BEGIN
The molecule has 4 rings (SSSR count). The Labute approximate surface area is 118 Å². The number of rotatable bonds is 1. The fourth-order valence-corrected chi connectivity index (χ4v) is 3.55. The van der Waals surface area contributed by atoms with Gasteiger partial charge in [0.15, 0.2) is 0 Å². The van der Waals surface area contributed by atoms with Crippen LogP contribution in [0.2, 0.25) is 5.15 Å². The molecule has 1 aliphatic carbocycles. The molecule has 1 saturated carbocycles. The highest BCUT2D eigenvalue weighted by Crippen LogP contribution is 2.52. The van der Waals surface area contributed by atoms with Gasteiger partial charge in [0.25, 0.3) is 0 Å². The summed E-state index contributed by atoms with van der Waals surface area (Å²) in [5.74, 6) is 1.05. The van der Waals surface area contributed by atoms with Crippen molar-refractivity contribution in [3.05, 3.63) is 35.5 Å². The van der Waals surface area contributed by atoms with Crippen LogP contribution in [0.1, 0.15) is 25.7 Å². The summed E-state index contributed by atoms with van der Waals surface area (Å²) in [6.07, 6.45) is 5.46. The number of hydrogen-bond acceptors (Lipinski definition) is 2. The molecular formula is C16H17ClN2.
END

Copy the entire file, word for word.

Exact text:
The molecule has 4 rings (SSSR count). The Labute approximate surface area is 118 Å². The number of rotatable bonds is 1. The fourth-order valence-corrected chi connectivity index (χ4v) is 3.55. The van der Waals surface area contributed by atoms with Gasteiger partial charge in [0.15, 0.2) is 0 Å². The van der Waals surface area contributed by atoms with Crippen LogP contribution in [0.2, 0.25) is 5.15 Å². The molecule has 1 aliphatic carbocycles. The molecule has 1 saturated carbocycles. The highest BCUT2D eigenvalue weighted by Crippen LogP contribution is 2.52. The van der Waals surface area contributed by atoms with Gasteiger partial charge in [0.25, 0.3) is 0 Å². The summed E-state index contributed by atoms with van der Waals surface area (Å²) in [5.74, 6) is 1.05. The van der Waals surface area contributed by atoms with Crippen molar-refractivity contribution in [3.05, 3.63) is 35.5 Å². The van der Waals surface area contributed by atoms with Crippen LogP contribution in [0.1, 0.15) is 25.7 Å². The summed E-state index contributed by atoms with van der Waals surface area (Å²) in [6.07, 6.45) is 5.46. The number of hydrogen-bond acceptors (Lipinski definition) is 2. The molecular formula is C16H17ClN2.